Fruits of the sea

Green gold: Virginia Plain's umi budo dish.
Green gold: Virginia Plain's umi budo dish. Photo: Eddie Jim

Former research scientist turned ''aquaculturist'' Clive Keenan is the only commercial producer of umi budo in Australia and he is not keen to have competition. Asked how he grows the edible seaweed, Keenan laughs. ''That's a secret,'' he says. ''We tried a lot of different methods until we came across the perfect conditions.''

Keenan produces the seaweed, also known as ''sea grapes'' or ''green caviar'', on his aquaculture farm, Coral Coast Mariculture, west of Bundaberg in Queensland. The product been attracting attention since it was released on the market in April and presented to a who's who of chefs and the public at the Noosa Food and Wine Festival this month.

The seaweed, Caulerpa lentillifera, which forms in tiny salty spheres, was originally farmed in Okinawa, Japan. There, it is known as ''the longevity seaweed'' because of its high mineral and low calorific content. In Japan, and in the Philippines, where it is also grown, the seaweed is served with vinegar, as part of a salad, or offered as a bar snack.

Virginia Plain head chef Andy Harmer.
Virginia Plain head chef Andy Harmer. Photo: Eddie Jim

Despite preferring warmer temperatures, umi budo has found its way onto menus at Huxtable, Akachochin and Virginia Plain.

''At the moment, I'm using it on kingfish sashimi with Campari salt,'' Andy Harmer, head chef at Virginia Plain, says.

''A lot of my customers haven't seen it before, so they're surprised by the burst of flavour, but the feedback has all been positive.''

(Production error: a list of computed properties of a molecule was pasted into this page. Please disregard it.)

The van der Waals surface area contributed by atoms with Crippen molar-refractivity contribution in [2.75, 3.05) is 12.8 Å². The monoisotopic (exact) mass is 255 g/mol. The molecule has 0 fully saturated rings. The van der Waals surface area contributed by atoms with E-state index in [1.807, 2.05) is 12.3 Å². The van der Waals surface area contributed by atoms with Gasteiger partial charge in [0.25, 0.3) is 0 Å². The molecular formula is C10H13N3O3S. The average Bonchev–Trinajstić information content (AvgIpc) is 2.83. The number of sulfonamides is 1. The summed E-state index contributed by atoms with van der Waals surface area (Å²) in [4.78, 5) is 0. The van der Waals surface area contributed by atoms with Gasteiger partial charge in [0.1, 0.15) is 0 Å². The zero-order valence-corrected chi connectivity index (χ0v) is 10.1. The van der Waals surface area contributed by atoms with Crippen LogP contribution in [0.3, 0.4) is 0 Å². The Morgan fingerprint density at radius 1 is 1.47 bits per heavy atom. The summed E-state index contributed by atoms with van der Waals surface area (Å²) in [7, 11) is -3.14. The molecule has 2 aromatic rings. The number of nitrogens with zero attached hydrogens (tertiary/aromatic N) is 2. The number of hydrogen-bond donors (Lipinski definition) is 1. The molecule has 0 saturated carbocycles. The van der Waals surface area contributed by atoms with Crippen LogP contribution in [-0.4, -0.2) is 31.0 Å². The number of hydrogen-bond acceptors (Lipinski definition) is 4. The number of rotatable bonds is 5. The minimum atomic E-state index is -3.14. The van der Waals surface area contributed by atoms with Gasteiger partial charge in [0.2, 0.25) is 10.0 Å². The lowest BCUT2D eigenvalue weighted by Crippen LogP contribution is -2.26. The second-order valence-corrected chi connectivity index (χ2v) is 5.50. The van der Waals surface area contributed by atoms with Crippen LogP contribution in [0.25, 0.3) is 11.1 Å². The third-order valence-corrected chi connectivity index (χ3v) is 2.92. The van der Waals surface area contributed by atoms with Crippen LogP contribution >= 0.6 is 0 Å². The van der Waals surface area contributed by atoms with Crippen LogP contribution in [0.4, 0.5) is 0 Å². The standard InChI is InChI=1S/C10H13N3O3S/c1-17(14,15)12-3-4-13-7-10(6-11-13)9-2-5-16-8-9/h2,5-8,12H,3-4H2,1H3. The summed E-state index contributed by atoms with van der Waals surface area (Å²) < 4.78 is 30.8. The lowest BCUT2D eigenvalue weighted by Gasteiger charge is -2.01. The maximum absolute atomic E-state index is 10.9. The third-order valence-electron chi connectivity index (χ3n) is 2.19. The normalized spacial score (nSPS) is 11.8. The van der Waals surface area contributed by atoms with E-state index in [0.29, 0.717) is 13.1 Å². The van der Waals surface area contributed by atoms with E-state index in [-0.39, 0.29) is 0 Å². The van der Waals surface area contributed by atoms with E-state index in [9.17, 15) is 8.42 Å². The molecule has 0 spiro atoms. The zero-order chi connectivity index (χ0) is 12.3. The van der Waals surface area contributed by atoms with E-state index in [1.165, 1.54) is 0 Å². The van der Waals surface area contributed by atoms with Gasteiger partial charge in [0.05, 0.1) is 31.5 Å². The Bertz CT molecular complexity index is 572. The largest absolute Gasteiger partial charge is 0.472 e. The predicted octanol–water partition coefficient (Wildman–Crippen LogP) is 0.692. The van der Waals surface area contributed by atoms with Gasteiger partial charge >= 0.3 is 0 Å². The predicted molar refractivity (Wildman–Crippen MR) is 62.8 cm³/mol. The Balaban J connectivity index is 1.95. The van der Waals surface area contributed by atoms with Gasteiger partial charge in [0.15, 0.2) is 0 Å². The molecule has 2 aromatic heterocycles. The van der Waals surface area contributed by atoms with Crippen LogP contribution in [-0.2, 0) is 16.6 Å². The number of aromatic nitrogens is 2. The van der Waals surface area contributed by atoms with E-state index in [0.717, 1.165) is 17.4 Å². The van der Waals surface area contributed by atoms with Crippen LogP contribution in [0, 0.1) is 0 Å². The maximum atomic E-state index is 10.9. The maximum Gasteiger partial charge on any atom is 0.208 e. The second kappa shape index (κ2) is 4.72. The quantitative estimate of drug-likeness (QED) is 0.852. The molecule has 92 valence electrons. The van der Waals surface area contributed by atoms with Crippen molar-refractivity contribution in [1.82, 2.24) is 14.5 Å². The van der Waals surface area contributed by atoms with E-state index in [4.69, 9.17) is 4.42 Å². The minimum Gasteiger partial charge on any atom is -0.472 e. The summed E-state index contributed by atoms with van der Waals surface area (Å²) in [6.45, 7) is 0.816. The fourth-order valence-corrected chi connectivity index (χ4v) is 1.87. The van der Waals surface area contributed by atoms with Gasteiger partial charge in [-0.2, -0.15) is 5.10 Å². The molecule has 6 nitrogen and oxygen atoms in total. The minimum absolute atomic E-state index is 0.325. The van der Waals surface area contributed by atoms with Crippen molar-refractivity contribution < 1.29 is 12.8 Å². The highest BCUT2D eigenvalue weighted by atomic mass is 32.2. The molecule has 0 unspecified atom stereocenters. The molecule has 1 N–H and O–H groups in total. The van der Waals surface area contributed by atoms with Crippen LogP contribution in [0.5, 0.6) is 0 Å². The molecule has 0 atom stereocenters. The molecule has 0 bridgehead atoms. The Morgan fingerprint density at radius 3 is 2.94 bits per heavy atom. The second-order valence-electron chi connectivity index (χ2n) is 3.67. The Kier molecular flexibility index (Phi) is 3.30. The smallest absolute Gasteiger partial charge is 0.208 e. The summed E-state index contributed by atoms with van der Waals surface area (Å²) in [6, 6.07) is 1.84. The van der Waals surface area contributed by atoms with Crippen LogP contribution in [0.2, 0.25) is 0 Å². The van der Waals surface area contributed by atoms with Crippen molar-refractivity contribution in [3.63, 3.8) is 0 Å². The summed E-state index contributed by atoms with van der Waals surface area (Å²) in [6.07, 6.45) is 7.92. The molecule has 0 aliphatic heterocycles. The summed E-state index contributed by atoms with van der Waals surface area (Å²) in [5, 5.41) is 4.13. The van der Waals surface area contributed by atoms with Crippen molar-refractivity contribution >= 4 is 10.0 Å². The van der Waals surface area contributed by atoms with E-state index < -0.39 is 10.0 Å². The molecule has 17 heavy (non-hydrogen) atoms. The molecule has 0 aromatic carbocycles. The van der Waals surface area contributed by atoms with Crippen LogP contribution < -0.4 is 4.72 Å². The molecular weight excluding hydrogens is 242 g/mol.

James Campbell, head chef at MoVida Sydney, says he was introduced to seaweed recently by chef Frank Camorra and is using up to two kilograms a week.

''It doesn't sound like much, but you need only a small amount,'' he says. ''I'm using it on an oyster with finger lime, which not only gives that visual interest, because of the contrast of the grapefruit-pink fingerlime and the vibrant green of the umi budo, but also a burst of seawater against the citrus which is amazing.

''I'm thinking about ways to use it with caviar on a dish, too. Unlike fish roe, which is soft sphere, it's quite firm, then just pops in your mouth and I think that textural contrast would be quite special.''

Michael Canals, director of food wholesaler CQ Foods, says there has also been ''enormous interest'' from fruit and veg suppliers.

Seaweed needs clean water and a mild tropical climate to grow. Keenan says his farm's position, on a pristine saltwater creek flowing out to Hervey Bay, is ideal.

''Under perfect conditions, we are capable of producing 275 tonnes a year.'' he says. ''We've already had inquiries about exporting it.''